By the time we made it through rush hour traffic and got home, my right leg was double its normal exaggerated size and bright boiled-lobster red. The left was not so bad, but also had some bright red spots among its traditional purple hue. A few hours later was when the pain went ballistic, and hasn't let up since. The swelling and color are both better today, heading to status quo. Hopefully, my pain levels will follow suit.

I didn't take lasix, though that's likely what The Boutiqueur would have suggested (I take 40 mg prn). Why not? It seems a weird thing to do when the problem is mostly one-sided, that is, my left side wasn't nearly as edematous as the walrus-like right side.

Sitting on the toilet, looking at my swollen misshapen weirdly-colored legs, I was disgusted and could not and cannot imagine how anyone else would or could react with less of a serious gag reflex. It wouldn't be enough to take down all mirrors.

I would need to put my eyes out, too. Remember, though, to do it *last* as taking down the mirrors might require minimal vision.

Do 100 words on the moral dilemma: Shall I put his eyes out, too? Would the threat of having their eyes removed keep people at bay, keep them out of my cave?

It hurts awfully to try and stand, and the thought of the many trips to the bathroom, after furosemide, was daunting. But my hands are very puffy, too -- maybe I will rethink that decision -- tomorrow morning. Never add lasix to your regimen at night!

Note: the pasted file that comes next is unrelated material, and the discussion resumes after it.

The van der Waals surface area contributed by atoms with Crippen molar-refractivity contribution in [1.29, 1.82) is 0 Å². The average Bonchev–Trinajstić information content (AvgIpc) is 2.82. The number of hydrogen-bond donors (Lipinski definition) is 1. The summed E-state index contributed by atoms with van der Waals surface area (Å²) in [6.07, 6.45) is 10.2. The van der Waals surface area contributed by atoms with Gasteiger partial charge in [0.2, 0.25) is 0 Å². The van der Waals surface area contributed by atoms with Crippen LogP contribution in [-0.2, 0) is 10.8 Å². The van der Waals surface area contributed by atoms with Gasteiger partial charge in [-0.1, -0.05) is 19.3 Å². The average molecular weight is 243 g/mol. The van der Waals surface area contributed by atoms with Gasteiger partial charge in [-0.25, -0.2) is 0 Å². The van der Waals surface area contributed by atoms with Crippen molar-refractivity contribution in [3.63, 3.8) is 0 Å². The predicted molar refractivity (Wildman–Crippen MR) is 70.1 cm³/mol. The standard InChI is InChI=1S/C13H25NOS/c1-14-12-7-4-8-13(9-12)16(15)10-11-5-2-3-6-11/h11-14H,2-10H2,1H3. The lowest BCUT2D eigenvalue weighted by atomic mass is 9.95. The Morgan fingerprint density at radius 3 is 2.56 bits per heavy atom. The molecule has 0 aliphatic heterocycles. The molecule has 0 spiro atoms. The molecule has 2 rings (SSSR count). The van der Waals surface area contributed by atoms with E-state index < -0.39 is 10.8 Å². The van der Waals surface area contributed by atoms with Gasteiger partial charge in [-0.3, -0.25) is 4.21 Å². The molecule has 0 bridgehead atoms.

The Fredster and I are not doing well. It is mostly my fault. I mean, just read how I was treating Ms. "Holistic" Guess-Who-I-Slept-With-Last-Week Nursey. Yes, she regales me with her sexual escapades and there is this Bizarro Dr. Laura persona in me that creeps out when she does, wanting to say things like: you haven't even gotten your divorce yet and you have three young daughters who must be wondering what the hell has happened to their world...

Every week I explain to her that my arm shouldn't be rotated the way she likes to position it -- and week after week she nods in understanding, rotates it anyway, and then spouts a word of wisdom like, "They ought to do sumpthin' about that. Tsk. Tsk."

Right now I want to throw something at Fred. He plopped on the bed with a couple a'slices of pizza pie, grabbed the remote, changed the channel, then said, you weren't watching the news, were you? click click click

But, hey, how about them labs, bay-bee?

Monday, March 2, 2009

Medical Bills

Housekeeping, odds and ends.

Today, I received the bill from Pretty Hospital for the last go 'round of surgery: $48,092 and change.

In the same pile of mail was a personalized form letter (you know, they toss your first name into the text here and there for that *special* touch) -- from a former Chairman o'the Board to the same institution, suggesting that $420 would be an appropriate donation toward keeping Pretty Hospital more better.